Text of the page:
Wellcome / EPSRC Centre for Interventional and Surgical Sciences


Parents and Researchers Come Together to Develop Operative Birth Research

15 February 2021

Last November we held the second in a series of parent workshops, bringing together people who work and have experience of operative birth to shape research. Read our experience of the session and view Carmen's interview giving her experience of taking part as a PhD student.

Parents and Researchers Come Together to Develop Operative Birth

In November last year we held the second in a series of parent workshops informing research here at WEISS to improve planning and delivery of operative birth (any type of childbirth requiring instruments or assistance, such as c-section, forceps or ventouse).

It is the start of a project developed by our Clinical Co-Director Dimitrios Siassakos, with a cross-WEISS team, to involve a representative group of parents with experience of operative birth in how we identify issues and design solutions through research.

The team at WEISS include two clinicians, Shireen Jaufuraully and Brian Dromey, who have a joint research based and medical role; Carmen Salvadores Fernandez, a PhD Student at the Nanoengineering Systems Lab; and Dan Taylor, our Public Engagement Manager.

The meeting brought together almost twenty parents from across the United Kingdom in a 2 ½ hour digital meeting to discuss three main topics:

  • How MRI scans can be used at late pregnancy or early labour to help plan operative birth and improve outcomes
  • The design and use of sensors in this type of intervention (or operation)
  • To explore together how this group should look and feel in future to co-develop a sustainable group.

"It was really interesting to hear about everyone’s experiences and how those would impact” Parent Representative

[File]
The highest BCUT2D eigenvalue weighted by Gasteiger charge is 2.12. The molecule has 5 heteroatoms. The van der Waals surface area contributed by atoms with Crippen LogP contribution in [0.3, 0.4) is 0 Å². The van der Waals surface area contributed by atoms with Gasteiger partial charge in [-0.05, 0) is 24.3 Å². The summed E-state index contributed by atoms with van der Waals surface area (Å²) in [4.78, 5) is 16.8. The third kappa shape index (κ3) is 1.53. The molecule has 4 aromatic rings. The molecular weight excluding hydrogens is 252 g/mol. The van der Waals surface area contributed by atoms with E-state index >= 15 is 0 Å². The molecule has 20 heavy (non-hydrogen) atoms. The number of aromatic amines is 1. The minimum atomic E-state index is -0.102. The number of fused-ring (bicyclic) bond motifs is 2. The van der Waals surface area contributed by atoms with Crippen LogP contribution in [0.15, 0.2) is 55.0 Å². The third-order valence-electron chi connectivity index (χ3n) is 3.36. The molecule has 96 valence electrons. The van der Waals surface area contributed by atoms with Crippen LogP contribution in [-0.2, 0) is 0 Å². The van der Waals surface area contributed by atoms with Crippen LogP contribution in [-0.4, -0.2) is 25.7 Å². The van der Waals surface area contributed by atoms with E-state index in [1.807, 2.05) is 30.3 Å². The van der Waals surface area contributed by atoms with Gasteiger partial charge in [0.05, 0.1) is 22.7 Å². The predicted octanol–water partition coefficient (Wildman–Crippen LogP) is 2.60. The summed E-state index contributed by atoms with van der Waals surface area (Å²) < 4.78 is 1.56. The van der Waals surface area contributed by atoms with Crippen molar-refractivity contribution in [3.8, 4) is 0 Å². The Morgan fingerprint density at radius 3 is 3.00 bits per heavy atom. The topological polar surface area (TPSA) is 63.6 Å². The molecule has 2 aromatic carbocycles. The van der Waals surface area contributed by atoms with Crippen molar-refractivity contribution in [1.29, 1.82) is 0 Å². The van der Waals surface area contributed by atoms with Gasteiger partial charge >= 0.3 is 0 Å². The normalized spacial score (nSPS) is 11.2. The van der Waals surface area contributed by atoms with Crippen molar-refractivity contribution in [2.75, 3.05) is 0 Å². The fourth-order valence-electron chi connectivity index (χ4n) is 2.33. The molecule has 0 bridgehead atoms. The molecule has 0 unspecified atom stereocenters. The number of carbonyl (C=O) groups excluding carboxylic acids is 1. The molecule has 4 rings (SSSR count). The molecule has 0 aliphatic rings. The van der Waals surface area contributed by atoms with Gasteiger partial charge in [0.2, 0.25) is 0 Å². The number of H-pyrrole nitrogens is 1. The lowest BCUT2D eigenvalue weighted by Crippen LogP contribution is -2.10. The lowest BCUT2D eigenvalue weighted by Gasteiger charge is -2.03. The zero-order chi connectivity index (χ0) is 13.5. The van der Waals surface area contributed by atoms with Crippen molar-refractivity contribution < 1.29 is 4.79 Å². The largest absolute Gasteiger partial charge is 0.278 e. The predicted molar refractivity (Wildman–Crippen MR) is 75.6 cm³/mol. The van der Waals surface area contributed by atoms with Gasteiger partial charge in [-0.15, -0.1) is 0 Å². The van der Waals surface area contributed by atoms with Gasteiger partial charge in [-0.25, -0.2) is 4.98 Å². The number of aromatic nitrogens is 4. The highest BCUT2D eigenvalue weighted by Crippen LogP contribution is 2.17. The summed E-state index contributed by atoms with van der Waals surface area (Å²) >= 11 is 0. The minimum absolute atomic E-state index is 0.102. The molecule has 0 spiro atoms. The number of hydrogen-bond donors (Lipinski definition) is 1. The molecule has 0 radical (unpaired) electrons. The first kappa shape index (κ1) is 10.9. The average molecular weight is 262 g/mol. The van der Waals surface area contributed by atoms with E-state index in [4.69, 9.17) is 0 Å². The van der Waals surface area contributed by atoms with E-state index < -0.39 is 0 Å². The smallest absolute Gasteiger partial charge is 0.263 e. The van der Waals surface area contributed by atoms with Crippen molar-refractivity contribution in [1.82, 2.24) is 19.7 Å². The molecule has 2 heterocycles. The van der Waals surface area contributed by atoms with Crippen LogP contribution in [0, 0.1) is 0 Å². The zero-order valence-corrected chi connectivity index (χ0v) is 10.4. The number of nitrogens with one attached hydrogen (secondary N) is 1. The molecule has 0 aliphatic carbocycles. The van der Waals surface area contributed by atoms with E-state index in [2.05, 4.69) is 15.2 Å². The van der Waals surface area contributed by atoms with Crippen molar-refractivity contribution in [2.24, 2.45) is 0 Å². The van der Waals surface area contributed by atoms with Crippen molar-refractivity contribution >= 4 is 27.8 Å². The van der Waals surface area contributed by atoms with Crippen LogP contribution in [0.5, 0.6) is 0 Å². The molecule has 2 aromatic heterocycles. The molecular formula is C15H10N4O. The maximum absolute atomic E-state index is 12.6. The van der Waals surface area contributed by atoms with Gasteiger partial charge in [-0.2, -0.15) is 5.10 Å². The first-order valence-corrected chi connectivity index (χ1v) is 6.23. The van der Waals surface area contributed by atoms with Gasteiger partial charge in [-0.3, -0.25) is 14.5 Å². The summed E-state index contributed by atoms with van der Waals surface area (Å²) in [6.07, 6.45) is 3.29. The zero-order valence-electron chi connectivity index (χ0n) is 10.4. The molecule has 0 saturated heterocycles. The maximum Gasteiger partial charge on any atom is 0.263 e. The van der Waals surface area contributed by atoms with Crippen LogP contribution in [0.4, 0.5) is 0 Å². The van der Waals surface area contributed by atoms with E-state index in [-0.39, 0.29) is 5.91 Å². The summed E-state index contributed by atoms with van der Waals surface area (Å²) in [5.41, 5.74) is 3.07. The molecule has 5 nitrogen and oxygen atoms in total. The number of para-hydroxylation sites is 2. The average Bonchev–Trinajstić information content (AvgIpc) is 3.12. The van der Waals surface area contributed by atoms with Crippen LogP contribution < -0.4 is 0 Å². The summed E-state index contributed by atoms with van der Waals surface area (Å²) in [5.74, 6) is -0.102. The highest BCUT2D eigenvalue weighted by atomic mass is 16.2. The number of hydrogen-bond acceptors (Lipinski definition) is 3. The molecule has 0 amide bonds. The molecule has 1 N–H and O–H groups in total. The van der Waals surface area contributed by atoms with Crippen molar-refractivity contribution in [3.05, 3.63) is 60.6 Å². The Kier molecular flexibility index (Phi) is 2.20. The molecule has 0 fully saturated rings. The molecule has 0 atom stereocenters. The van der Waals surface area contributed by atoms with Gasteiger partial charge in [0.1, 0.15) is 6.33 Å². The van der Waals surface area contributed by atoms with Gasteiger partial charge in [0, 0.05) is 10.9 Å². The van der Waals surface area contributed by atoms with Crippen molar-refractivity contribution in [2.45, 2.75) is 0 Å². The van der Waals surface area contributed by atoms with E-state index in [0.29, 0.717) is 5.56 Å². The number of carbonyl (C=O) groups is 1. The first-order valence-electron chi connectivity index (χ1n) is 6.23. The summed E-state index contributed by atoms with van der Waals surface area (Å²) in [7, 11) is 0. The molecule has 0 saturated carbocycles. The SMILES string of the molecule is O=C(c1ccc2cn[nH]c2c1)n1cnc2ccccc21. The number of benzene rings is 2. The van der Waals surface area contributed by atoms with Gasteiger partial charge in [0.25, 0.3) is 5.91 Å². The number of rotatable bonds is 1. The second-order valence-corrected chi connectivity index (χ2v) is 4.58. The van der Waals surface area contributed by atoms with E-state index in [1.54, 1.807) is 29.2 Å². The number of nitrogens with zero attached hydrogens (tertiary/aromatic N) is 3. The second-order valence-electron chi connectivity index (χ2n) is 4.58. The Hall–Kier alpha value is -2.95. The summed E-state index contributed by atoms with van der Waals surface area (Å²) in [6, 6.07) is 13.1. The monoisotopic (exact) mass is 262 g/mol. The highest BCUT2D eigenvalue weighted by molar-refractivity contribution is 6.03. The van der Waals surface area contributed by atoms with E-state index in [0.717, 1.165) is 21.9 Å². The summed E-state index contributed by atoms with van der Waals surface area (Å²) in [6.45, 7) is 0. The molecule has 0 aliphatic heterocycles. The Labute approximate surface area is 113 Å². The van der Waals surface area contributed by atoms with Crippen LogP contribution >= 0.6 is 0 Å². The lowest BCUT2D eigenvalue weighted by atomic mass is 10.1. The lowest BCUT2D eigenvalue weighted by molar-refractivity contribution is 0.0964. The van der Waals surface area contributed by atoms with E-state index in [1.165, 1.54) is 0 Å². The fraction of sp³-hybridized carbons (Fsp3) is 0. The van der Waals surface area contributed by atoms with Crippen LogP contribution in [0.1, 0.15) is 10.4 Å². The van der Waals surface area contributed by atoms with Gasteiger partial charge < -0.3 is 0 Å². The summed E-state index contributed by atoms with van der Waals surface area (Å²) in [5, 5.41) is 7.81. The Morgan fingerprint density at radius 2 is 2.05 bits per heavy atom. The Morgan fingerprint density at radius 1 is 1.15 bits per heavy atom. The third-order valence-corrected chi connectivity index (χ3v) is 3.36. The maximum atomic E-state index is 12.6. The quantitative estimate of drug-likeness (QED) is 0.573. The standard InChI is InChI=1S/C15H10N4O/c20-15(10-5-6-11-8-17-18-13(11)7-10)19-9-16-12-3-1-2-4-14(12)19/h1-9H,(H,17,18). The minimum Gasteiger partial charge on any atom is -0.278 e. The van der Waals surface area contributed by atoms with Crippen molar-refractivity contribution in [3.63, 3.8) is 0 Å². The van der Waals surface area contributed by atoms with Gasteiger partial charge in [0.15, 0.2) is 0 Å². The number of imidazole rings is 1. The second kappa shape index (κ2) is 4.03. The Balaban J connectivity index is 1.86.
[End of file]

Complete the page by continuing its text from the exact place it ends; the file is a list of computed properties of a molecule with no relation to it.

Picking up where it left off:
The way we designed and promoted the group was essential, to ensure that we were able to reach beyond regular university networks and involve parents with a broad range of perspectives and experience. We did this by including parents in the design, then promoting through a wide-ranging network we’ve worked with over the last year, including charities, community organisations and local councils.

We actually had twice the number of people sign up as spaces, so we selected people based on registration questions we'd asked people to complete, to bring together a group who'd heard about us from a range of different places and with a range of operative birth experiences. We made sure those who couldn't attend this time knew there would be other opporutnties in the future and have sent them a recap of the day.

The session spent most time on the two research topics, with a section at the end using participants’ feedback to shape future groups and an optional half hour beforehand to get to know each other before getting to business. We sent out small tea packages for everyone to enjoy together in the first half hour but sadly they were delayed in the post and no one got theirs in time!

The discussion around each research topic began with a short presentation before using breakout rooms to address specific questions through facilaition and activities to explore people’s opinions and ideas related to the topic.